Before you get started you face mental assumptions about writing that have been ingrained in you. When writing for the web, there are some new rules to keep in mind.
I think some people make writing for their business more difficult than it should be. Especially the professionals with graduate degrees. I know about that: with a doctorate degree in psychology, I still write complicated, compound sentences worthy of a dissertation. But my clarity suffers.
Does that happen to you? Are you making writing more difficult by trying to sound business-like? Get off it. Write for the Web like you speak to an ideal client.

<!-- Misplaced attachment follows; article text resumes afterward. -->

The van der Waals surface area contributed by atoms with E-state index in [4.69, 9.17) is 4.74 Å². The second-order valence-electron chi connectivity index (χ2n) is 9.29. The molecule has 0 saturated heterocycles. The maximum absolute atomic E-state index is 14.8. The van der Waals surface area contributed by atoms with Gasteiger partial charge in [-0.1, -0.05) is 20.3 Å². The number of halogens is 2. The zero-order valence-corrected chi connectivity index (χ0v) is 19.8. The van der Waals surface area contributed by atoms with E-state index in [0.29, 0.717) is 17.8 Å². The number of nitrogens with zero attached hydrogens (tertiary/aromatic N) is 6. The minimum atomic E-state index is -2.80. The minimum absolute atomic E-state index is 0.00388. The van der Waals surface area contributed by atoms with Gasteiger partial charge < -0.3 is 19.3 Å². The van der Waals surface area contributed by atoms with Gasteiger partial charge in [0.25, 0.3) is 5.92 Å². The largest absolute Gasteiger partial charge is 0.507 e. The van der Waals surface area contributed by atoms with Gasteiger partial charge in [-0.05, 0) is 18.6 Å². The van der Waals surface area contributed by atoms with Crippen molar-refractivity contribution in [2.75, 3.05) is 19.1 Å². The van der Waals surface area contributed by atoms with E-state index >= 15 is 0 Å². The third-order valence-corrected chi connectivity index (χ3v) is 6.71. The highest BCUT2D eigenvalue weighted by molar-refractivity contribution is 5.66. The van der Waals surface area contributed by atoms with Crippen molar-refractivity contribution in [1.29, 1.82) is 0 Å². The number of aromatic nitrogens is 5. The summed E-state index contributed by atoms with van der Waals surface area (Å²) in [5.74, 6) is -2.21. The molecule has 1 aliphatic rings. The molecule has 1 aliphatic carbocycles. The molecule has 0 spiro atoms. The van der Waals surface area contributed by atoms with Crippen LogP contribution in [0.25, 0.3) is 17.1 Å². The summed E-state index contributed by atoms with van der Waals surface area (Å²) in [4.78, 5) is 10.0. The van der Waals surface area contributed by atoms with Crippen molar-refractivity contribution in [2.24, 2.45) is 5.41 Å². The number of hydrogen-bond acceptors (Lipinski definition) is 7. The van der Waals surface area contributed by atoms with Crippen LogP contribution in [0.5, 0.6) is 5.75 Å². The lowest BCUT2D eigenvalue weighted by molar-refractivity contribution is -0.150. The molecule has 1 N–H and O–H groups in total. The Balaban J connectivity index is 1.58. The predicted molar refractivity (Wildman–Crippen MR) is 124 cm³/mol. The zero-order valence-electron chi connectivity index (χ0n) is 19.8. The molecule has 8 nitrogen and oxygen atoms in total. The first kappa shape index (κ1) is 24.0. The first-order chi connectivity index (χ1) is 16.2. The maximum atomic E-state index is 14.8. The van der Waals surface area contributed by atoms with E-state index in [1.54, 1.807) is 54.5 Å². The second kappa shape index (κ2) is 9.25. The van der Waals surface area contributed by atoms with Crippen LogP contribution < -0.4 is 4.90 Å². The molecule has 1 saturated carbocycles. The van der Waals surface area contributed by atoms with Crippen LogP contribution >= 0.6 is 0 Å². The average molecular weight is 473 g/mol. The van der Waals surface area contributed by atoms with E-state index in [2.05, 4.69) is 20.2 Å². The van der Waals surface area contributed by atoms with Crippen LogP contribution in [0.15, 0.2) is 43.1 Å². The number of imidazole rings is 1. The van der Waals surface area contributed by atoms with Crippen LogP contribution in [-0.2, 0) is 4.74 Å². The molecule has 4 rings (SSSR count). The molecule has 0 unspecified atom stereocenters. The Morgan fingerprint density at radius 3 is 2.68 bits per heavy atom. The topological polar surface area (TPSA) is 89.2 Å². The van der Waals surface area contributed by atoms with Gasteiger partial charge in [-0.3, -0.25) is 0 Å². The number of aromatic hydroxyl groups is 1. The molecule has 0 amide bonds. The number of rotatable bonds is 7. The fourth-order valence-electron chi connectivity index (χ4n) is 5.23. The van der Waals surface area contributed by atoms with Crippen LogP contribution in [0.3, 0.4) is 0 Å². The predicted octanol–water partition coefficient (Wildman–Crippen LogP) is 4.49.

So keep your sentences short.
Don’t use big words.
Keep plenty of free space around your copy, so it looks easy.
The mind can only really think of one thing at a time.
Write in plain talk, like you would to a friend across the table.
When you sit down to the computer to write an article for your
business, throw out most of what your English teachers trained you to
do. (Don’t throw out the grammar and spelling rules; but keep them for
later when you proofread.)
Think phone conversation. Be friendly. Start with the benefits – what’s in it for the client.
In today’s written-for-the-web world, writing is informal and
conversational. You wouldn’t talk about yourself all the time in a
conversation, so why would you do it in your business writing?